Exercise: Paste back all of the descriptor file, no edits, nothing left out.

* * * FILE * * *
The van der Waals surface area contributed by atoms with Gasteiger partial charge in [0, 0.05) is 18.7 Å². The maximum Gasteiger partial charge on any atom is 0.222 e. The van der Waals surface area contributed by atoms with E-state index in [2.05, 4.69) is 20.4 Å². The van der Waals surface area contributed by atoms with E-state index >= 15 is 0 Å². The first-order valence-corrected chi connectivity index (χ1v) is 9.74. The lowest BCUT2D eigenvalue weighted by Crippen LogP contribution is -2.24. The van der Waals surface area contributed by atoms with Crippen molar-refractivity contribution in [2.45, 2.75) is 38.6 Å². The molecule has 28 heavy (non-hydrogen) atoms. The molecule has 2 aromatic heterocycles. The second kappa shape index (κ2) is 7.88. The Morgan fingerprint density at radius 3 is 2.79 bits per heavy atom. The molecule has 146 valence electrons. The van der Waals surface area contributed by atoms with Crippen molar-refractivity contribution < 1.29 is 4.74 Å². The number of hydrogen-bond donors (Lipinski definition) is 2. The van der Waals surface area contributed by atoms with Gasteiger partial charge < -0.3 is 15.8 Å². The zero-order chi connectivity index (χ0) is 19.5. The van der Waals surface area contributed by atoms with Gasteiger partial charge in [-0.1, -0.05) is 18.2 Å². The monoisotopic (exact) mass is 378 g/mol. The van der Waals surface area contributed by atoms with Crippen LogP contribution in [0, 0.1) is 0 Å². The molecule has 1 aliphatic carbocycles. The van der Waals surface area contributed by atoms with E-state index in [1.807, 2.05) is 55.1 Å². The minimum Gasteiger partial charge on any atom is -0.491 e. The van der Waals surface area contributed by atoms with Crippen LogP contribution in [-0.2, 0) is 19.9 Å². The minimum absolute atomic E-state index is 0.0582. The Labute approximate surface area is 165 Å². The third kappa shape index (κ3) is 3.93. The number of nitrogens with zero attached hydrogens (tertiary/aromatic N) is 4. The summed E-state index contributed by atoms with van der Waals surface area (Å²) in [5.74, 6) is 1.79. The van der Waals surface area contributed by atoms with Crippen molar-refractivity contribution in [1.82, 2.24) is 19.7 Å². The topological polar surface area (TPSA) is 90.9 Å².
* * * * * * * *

The van der Waals surface area contributed by atoms with Gasteiger partial charge in [0, 0.05) is 18.7 Å². The maximum Gasteiger partial charge on any atom is 0.222 e. The van der Waals surface area contributed by atoms with E-state index in [2.05, 4.69) is 20.4 Å². The van der Waals surface area contributed by atoms with E-state index >= 15 is 0 Å². The first-order valence-corrected chi connectivity index (χ1v) is 9.74. The lowest BCUT2D eigenvalue weighted by Crippen LogP contribution is -2.24. The van der Waals surface area contributed by atoms with Crippen molar-refractivity contribution in [2.45, 2.75) is 38.6 Å². The molecule has 28 heavy (non-hydrogen) atoms. The molecule has 2 aromatic heterocycles. The second kappa shape index (κ2) is 7.88. The Morgan fingerprint density at radius 3 is 2.79 bits per heavy atom. The molecule has 146 valence electrons. The van der Waals surface area contributed by atoms with Crippen molar-refractivity contribution < 1.29 is 4.74 Å². The number of hydrogen-bond donors (Lipinski definition) is 2. The van der Waals surface area contributed by atoms with Gasteiger partial charge < -0.3 is 15.8 Å². The zero-order chi connectivity index (χ0) is 19.5. The van der Waals surface area contributed by atoms with Gasteiger partial charge in [-0.1, -0.05) is 18.2 Å². The monoisotopic (exact) mass is 378 g/mol. The van der Waals surface area contributed by atoms with Crippen LogP contribution in [0, 0.1) is 0 Å². The molecule has 1 aliphatic carbocycles. The van der Waals surface area contributed by atoms with E-state index in [1.807, 2.05) is 55.1 Å². The minimum Gasteiger partial charge on any atom is -0.491 e. The van der Waals surface area contributed by atoms with Crippen LogP contribution in [-0.2, 0) is 19.9 Å². The minimum absolute atomic E-state index is 0.0582. The Labute approximate surface area is 165 Å². The third kappa shape index (κ3) is 3.93. The number of nitrogens with zero attached hydrogens (tertiary/aromatic N) is 4. The summed E-state index contributed by atoms with van der Waals surface area (Å²) in [5.74, 6) is 1.79. The van der Waals surface area contributed by atoms with Crippen molar-refractivity contribution in [1.82, 2.24) is 19.7 Å². The topological polar surface area (TPSA) is 90.9 Å².